An electroencephalogram (EEG) is a test that measures and records the electrical activity of your brain by using sensors (electrodes) attached to your scalp with a paste and connected by wires to a computer. The computer records and displays your brain's electrical activity on the screen or on paper as wavy lines. Certain conditions, such as seizures can be detected by observing changes in the normal pattern of the brain's electrical activity.
Why It Is Done
An electroencephalogram (EEG) may be done to:
Help confirm the diagnosis of epilepsy and determine the best treatment option based on seizure type.
Identify and locate a suspected brain lesion such as: tumor, inflammation and infection.
Evaluate periods of unconsciousness or dementia.
Help predict a person's chance of recovery after a change in consciousness.
Study some sleep disorders, such as narcolepsy.
How to Prepare
Before the day of the electroencephalogram (EEG) test, your doctor will need to know what medications you are taking.
Avoid foods that contain caffeine (such as coffee, tea, cola, and chocolate) for at least 8 hours before the test. Eat a small meal shortly before the test, because low blood sugar (hypoglycemia) may produce an abnormal test.
Since the electrodes are attached to your scalp, it is important that your hair be clean and free of sprays, oils, creams, lotions, and other hair preparations. Shampoo your hair and rinse with clear water the evening before or the morning of the test. Do not apply any hair conditioners or oils after shampooing.
To detect certain types of abnormal electrical activity in the brain, you may have to be asleep during the recording. As a result, you may be asked to reduce your sleep time to 2 to 3 hours the night before the test by going to bed later and getting up earlier than usual. If you know that you are going to have a sleep-deprived EEG, plan to have someone drive you to and from the test.
How It Is Done
An electroencephalogram (EEG) may be done in a hospital or in a doctor's office by an EEG technologist. The EEG record is analyzed by a doctor who is specially trained to diagnose and treat disorders affecting the nervous system (neurologist).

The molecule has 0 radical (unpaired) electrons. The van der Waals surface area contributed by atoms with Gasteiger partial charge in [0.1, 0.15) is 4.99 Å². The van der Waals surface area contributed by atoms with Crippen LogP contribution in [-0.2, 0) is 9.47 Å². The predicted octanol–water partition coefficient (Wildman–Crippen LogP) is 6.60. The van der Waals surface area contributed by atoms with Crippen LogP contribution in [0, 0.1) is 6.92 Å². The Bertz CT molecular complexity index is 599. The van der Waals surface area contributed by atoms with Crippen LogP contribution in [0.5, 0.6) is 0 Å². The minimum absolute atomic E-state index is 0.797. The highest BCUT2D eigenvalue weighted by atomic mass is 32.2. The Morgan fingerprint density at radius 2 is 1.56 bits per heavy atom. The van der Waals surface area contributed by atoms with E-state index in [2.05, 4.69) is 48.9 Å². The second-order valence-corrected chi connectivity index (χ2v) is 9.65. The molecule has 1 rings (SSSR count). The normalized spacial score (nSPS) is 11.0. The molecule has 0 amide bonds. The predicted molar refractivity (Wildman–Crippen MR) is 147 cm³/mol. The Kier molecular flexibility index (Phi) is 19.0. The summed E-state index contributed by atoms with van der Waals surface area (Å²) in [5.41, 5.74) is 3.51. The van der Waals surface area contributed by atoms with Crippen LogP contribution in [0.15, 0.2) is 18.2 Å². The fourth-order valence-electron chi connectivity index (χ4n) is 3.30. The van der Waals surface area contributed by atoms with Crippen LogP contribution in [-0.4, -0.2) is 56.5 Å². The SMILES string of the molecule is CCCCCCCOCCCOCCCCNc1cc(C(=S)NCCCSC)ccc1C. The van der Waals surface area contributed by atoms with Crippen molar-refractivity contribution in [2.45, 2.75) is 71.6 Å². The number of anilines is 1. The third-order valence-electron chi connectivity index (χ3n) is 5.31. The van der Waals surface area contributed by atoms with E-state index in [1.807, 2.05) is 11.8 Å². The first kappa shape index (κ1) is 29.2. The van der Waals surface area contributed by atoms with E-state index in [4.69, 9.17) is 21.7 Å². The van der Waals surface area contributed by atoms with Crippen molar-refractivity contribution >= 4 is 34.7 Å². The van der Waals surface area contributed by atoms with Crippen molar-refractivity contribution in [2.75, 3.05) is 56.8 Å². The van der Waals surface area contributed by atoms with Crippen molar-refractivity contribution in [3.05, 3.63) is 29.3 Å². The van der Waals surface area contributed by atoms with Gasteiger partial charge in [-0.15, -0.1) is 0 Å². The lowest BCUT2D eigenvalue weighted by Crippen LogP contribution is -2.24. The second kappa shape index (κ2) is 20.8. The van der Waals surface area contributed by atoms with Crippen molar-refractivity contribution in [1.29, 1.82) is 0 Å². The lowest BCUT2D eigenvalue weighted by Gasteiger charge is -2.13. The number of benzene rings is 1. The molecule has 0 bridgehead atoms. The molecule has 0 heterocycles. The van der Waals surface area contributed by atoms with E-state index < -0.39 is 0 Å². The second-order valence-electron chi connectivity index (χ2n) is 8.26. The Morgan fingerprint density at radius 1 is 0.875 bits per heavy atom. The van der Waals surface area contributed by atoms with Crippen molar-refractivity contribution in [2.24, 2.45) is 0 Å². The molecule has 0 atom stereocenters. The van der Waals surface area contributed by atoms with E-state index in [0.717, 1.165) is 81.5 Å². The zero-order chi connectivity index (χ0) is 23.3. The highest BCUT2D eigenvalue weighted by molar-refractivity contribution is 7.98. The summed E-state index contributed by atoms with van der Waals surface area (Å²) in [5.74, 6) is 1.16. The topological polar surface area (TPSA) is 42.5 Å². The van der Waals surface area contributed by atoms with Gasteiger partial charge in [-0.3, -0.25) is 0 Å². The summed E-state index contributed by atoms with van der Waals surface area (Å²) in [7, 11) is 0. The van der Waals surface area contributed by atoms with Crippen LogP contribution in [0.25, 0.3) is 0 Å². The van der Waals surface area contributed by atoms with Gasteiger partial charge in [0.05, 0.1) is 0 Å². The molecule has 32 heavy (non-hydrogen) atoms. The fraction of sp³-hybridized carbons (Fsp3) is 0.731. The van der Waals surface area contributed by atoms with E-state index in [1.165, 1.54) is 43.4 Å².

You will be asked to lie on your back on a bed or examining table or relax in a chair with your eyes closed. The EEG technologist will attach 16 to 25 flat metal discs (electrodes) to different places on your head, using a sticky paste to hold the electrodes in place. The electrodes are connected by wires to a machine that amplifies and records the electrical activity inside the brain. The machine records the electrical activity as a series of wavy lines drawn by a row of pens on a moving piece of paper or as an image on the computer screen.
Try to lie still, with your eyes closed during the recording, and do not talk to the technologist unless you need to. The technologist will observe you directly during the test. The usual recording time is 25-45 minutes, if a longer recording is needed, the recording may be stopped from time to time to allow you to stretch and reposition yourself.
In addition to the recording of your brain's electrical activity while you are resting, certain procedures may be done to observe how your brain responds to different forms of stimulation:
You may be asked to breathe deeply and rapidly (hyperventilate). Usually you will take 20 breaths a minute for 3 minutes.
You may be asked to look at a bright, flashing light called a strobe. This is called photic or stroboscopic stimulation.
You may be asked to go to sleep.
After the test, you may resume normal activities. However, if you were sleep-deprived, have someone drive you home after the test.
How It Feels
An electroencephalogram (EEG) is a painless test. You will not feel anything out of the ordinary during the EEG recording.
A paste is used to position the electrodes, and some paste may remain in your hair after the test, so you will have to wash your hair to remove it.
If you are asked to breathe rapidly, you may feel lightheaded or have some numbness in your fingers. This reaction is normal. It will go away within a few minutes after you start breathing normally again.
The EEG will be read by a trained neurologist. A report of the findings will be sent to the physician who ordered the test within a few days after the test.